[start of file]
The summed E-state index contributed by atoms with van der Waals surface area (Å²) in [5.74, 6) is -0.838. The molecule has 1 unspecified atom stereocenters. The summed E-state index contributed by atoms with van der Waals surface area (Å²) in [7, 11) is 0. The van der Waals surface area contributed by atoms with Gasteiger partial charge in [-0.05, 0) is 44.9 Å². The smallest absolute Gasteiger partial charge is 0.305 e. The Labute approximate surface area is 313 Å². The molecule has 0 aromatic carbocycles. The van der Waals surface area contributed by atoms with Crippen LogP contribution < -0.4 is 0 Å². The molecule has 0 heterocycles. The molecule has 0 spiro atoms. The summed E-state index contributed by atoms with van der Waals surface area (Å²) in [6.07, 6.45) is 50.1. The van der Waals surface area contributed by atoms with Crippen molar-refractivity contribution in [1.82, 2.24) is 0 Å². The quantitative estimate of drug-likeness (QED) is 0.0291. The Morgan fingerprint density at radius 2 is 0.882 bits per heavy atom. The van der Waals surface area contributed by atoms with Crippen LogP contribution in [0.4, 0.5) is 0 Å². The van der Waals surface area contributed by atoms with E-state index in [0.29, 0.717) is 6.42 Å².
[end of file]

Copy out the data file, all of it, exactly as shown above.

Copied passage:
The summed E-state index contributed by atoms with van der Waals surface area (Å²) in [5.74, 6) is -0.838. The molecule has 1 unspecified atom stereocenters. The summed E-state index contributed by atoms with van der Waals surface area (Å²) in [7, 11) is 0. The van der Waals surface area contributed by atoms with Gasteiger partial charge in [-0.05, 0) is 44.9 Å². The smallest absolute Gasteiger partial charge is 0.305 e. The Labute approximate surface area is 313 Å². The molecule has 0 aromatic carbocycles. The van der Waals surface area contributed by atoms with Crippen LogP contribution < -0.4 is 0 Å². The molecule has 0 heterocycles. The molecule has 0 spiro atoms. The summed E-state index contributed by atoms with van der Waals surface area (Å²) in [6.07, 6.45) is 50.1. The van der Waals surface area contributed by atoms with Crippen molar-refractivity contribution in [1.82, 2.24) is 0 Å². The quantitative estimate of drug-likeness (QED) is 0.0291. The Morgan fingerprint density at radius 2 is 0.882 bits per heavy atom. The van der Waals surface area contributed by atoms with Crippen LogP contribution in [0.4, 0.5) is 0 Å². The van der Waals surface area contributed by atoms with E-state index in [0.29, 0.717) is 6.42 Å².